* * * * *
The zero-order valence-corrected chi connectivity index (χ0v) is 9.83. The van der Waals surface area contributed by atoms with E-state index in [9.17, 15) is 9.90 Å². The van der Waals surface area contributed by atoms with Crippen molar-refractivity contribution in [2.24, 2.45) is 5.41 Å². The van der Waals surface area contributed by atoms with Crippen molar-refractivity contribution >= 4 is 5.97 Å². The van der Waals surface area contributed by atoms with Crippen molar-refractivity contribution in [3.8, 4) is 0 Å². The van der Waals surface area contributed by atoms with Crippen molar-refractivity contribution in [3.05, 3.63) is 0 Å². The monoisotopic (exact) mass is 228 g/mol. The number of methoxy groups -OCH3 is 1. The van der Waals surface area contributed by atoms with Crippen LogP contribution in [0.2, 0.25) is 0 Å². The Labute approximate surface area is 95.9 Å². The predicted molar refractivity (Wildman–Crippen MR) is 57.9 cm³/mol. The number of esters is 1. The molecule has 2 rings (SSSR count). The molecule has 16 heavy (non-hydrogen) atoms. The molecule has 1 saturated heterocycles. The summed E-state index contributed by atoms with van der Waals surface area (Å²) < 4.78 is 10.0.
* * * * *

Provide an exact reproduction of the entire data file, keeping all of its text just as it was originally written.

The zero-order valence-corrected chi connectivity index (χ0v) is 9.83. The van der Waals surface area contributed by atoms with E-state index in [9.17, 15) is 9.90 Å². The van der Waals surface area contributed by atoms with Crippen molar-refractivity contribution in [2.24, 2.45) is 5.41 Å². The van der Waals surface area contributed by atoms with Crippen molar-refractivity contribution >= 4 is 5.97 Å². The van der Waals surface area contributed by atoms with Crippen molar-refractivity contribution in [3.8, 4) is 0 Å². The van der Waals surface area contributed by atoms with Crippen molar-refractivity contribution in [3.05, 3.63) is 0 Å². The monoisotopic (exact) mass is 228 g/mol. The number of methoxy groups -OCH3 is 1. The van der Waals surface area contributed by atoms with Crippen LogP contribution in [0.2, 0.25) is 0 Å². The Labute approximate surface area is 95.9 Å². The predicted molar refractivity (Wildman–Crippen MR) is 57.9 cm³/mol. The number of esters is 1. The molecule has 2 rings (SSSR count). The molecule has 16 heavy (non-hydrogen) atoms. The molecule has 1 saturated heterocycles. The summed E-state index contributed by atoms with van der Waals surface area (Å²) < 4.78 is 10.0.